"The forest is old, very old," said the Elf. "So old that almost I feel young again, as I have not felt since I journeyed with you children. It is old and full of memory. I could have been happy here, if I had come in days of peace."

"These are the strangest trees that I ever saw," Legolas said; "and I have seen many an oak grow from acorn to ruinous age. I wish that there were leisure now to walk among them: they have voices, and in time I might come to understand their thought."

"Five hundred times have the red leaves fallen in Mirkwood my home since ["the building of Edoras"] ," said Legolas, "and but a little while does that seem to us." [ME-ref|ttt|"The King of the Golden Hall"]

Legolas is thus older than Gimli and Aragorn, who are 139 and 87 respectively at the time of the War of the Ring according to their birth-dates in the Appendices to "The Lord of the Rings". Oak trees live several centuries.

Merchandise for the live-action film trilogy includes two non-canonical figures for the character's age. In one of the official film guidebooks, a birthdate for Legolas is set to 87 of the Third Age.ME-fact|date=July 2008 This would make him 2931 years old at the time of the War of the Ring. Coincidentally or not, the Appendices to "The Lord of the Rings" give Aragorn's year of birth as T.A. 2931. Another invented figure appears in Top Trumps cards for "The Lord of the Rings: The Two Towers", with the card for Legolas stating his age at 7000.ME-fact|date=July 2008

Though his father and his kingdom appear in "The Hobbit", Legolas does not appear himself, as his character had yet not been created (though his name had). However, since he is at least 139 years old (he is older than Gimli or Aragorn), he must have been alive during the events of "The Hobbit", which take place less than a century before the Quest of Mount Doom.

Names and titles

The name Legolas is a Silvan dialect form of pure Silvan "Laeca-lass", which means Greenleaf (thus, "Greenleaf" is not his surname, as is sometimes erroneously believed; nor is it an epithet, like "Oakenshield", but a translation of his name). It consists of the Sindarin words "laeg", green; and "golas", a collection of leaves, foliage (being a prefixed collective form of "las(s)", leaf). "The Book of Lost Tales", which mentions a different character of the same name, gives the early Quenya equivalent as "Laiqualassë". However, since Quenya underwent much development since Tolkien first conceived the language, it might have well turned out different by the time of the publication of "The Lord of the Rings". Tolkien does not give a "developed Quenya" version of the name.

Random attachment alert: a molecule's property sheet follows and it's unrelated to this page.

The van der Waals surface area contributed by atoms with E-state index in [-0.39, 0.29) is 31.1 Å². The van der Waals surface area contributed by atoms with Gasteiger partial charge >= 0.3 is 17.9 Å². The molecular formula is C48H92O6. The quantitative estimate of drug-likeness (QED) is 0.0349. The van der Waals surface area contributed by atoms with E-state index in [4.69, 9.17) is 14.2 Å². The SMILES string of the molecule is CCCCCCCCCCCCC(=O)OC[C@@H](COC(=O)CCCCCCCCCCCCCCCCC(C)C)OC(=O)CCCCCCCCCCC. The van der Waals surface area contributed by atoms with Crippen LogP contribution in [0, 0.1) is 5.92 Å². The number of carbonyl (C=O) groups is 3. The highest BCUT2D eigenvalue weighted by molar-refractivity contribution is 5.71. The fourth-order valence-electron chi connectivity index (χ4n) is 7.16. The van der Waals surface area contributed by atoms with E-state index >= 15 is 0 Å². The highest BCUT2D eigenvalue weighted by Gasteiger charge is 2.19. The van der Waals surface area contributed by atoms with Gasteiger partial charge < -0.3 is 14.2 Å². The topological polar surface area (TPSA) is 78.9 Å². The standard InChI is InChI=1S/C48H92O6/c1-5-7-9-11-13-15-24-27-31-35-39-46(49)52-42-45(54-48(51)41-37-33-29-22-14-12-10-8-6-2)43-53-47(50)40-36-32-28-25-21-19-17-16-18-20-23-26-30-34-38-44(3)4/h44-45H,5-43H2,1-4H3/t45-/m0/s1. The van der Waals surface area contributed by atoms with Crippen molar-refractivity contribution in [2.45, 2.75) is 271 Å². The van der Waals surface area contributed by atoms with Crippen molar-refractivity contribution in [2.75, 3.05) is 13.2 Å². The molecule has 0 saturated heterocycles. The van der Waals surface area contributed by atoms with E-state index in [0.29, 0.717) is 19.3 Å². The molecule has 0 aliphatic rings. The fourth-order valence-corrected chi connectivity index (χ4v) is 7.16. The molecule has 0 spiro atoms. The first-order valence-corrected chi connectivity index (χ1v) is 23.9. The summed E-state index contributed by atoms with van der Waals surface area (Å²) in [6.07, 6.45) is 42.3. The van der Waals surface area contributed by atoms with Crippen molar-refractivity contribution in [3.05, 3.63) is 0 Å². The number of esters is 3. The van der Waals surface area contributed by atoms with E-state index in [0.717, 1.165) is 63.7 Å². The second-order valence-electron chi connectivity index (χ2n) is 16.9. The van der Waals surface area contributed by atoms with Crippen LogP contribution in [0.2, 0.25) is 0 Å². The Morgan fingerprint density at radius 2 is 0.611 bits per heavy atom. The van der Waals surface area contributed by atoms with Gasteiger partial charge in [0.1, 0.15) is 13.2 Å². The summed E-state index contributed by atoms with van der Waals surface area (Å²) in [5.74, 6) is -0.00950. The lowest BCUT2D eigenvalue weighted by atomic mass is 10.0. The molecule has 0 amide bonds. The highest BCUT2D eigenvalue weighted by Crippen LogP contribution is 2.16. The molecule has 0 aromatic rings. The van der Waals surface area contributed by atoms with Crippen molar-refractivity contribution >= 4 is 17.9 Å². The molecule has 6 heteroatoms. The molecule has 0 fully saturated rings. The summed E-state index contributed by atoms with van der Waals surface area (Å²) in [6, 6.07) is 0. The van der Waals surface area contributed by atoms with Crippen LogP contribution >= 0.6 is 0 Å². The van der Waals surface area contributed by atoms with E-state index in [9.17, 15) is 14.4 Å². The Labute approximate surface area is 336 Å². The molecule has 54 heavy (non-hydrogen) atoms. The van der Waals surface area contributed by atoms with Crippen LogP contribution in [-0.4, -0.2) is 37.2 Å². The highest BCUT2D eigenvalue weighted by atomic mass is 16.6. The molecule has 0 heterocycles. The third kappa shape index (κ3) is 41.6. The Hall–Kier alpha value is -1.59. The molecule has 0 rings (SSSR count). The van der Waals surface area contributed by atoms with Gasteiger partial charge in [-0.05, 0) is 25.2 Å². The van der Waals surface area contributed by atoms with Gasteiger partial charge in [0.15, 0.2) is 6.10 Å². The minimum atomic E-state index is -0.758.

There might, however, be a certain meaning to his name: "laeg" is a very rare, archaic word for green, which is normally replaced by "calen" (cf. "Calenhad", mutated "Parth Galen" and plural "Pinnath Gelin") and is otherwise almost only preserved in "Laegrim, Laegel(d)rim" (Sindarin form of Quenya Laiquendi), the "Green Elves" of the First Age. It may be that Thranduil named his son "Legolas" to at least in part refer to this people, who were remote kin and ancestors of the later Silvan Elves, the people Thranduil ruled and to whom — very likely — Thranduil's wife belonged.

The only peoples whom Tolkien uses surnames for are Hobbits and the Men of Bree. For other Men and Elves, Tolkien used the patronymic ("son of") formula. In English, therefore, a fuller name would be "Legolas son of Thranduil" or "Legolas Thranduil's son". In Sindarin, that would be "Legolas Thranduilion", -"ion" meaning "son of." The latter is used in the extended edition of Peter Jackson's film adaptation of "The Fellowship of the Ring"; Haldir addresses Legolas as such when the Fellowship enters Lothlórien, seeking refuge.

Concept and creation

The name "Legolas Greenleaf" first appeared in "The Fall of Gondolin", one of the "Lost Tales", circa 1917. The character is mentioned only once and is unrelated to the character discussed above. As the Lost Tales were the first embodiment of Tolkien's mythology, and by the time "The Lord of the Rings" was written much had changed, this in all likelihood is not the same elf, and he was not included in the published "Silmarillion".

But the others, led by one Legolas Greenleaf of the house of the Tree, who knew all that plain by day or by dark, and was night-sighted, made much speed over the vale for all their weariness, and halted only after a great march. [ME-ref|bolt2|"The Fall of Gondolin"]

The Legolas of Gondolin, whom Tolkien would likely have renamed, has a different etymology. His name ("Laiqalassë" in its pure form) comes from the primitive Quenya ("Qenya") words "laica", green, and "lassë", leaf. The names are very similar, but the characters were different: Legolas of Gondolin was possibly a Noldorin Exile, of the House (kindred) of the Tree. However, the published "Silmarillion", in describing Turgon's founding of Gondolin, states that Turgon took with him up to a third of the people under Fingolfin, but an even larger number of the Sindar. Thus, whether Legolas of Gondolin was of Noldorin or Sindarin descent is debatable.


External links

* [ Legolas Greenleaf] at the Encyclopedia of Arda
* [ Legolas] at The Thain's Book
* [ Legolas of Mirkwood: Prince Among Equals] - An essay by Ellen Brundige